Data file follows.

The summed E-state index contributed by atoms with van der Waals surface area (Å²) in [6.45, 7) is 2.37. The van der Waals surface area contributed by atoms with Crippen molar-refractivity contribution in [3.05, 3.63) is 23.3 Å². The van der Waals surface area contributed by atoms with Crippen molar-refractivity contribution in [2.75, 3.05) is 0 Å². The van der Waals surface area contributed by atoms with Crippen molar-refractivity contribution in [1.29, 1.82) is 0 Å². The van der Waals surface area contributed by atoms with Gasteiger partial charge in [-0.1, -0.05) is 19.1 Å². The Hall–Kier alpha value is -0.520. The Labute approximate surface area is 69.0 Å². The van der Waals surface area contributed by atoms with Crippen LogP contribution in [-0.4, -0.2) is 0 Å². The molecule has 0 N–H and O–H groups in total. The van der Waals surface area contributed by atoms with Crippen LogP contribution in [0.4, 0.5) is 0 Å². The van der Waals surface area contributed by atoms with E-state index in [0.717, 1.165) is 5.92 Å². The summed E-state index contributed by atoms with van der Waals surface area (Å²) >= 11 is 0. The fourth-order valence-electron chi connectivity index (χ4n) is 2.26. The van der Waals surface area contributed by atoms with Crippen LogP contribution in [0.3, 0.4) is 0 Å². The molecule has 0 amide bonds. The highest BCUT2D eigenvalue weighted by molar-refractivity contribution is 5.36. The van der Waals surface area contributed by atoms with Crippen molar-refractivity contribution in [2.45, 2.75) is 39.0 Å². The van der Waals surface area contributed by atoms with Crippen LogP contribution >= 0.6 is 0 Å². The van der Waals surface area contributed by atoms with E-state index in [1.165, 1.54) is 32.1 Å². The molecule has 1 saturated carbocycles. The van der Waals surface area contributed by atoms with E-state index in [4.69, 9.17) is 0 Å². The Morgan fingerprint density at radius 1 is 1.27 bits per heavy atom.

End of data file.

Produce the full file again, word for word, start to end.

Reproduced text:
The summed E-state index contributed by atoms with van der Waals surface area (Å²) in [6.45, 7) is 2.37. The van der Waals surface area contributed by atoms with Crippen molar-refractivity contribution in [3.05, 3.63) is 23.3 Å². The van der Waals surface area contributed by atoms with Crippen molar-refractivity contribution in [2.75, 3.05) is 0 Å². The van der Waals surface area contributed by atoms with Crippen molar-refractivity contribution in [1.29, 1.82) is 0 Å². The van der Waals surface area contributed by atoms with Gasteiger partial charge in [-0.1, -0.05) is 19.1 Å². The Hall–Kier alpha value is -0.520. The Labute approximate surface area is 69.0 Å². The van der Waals surface area contributed by atoms with Crippen LogP contribution in [-0.4, -0.2) is 0 Å². The molecule has 0 N–H and O–H groups in total. The van der Waals surface area contributed by atoms with Crippen LogP contribution in [0.4, 0.5) is 0 Å². The van der Waals surface area contributed by atoms with E-state index in [0.717, 1.165) is 5.92 Å². The summed E-state index contributed by atoms with van der Waals surface area (Å²) >= 11 is 0. The fourth-order valence-electron chi connectivity index (χ4n) is 2.26. The van der Waals surface area contributed by atoms with Crippen LogP contribution in [0.3, 0.4) is 0 Å². The molecule has 0 amide bonds. The highest BCUT2D eigenvalue weighted by molar-refractivity contribution is 5.36. The van der Waals surface area contributed by atoms with Crippen molar-refractivity contribution in [2.45, 2.75) is 39.0 Å². The van der Waals surface area contributed by atoms with Crippen LogP contribution >= 0.6 is 0 Å². The van der Waals surface area contributed by atoms with E-state index in [1.165, 1.54) is 32.1 Å². The molecule has 1 saturated carbocycles. The van der Waals surface area contributed by atoms with E-state index in [4.69, 9.17) is 0 Å². The Morgan fingerprint density at radius 1 is 1.27 bits per heavy atom.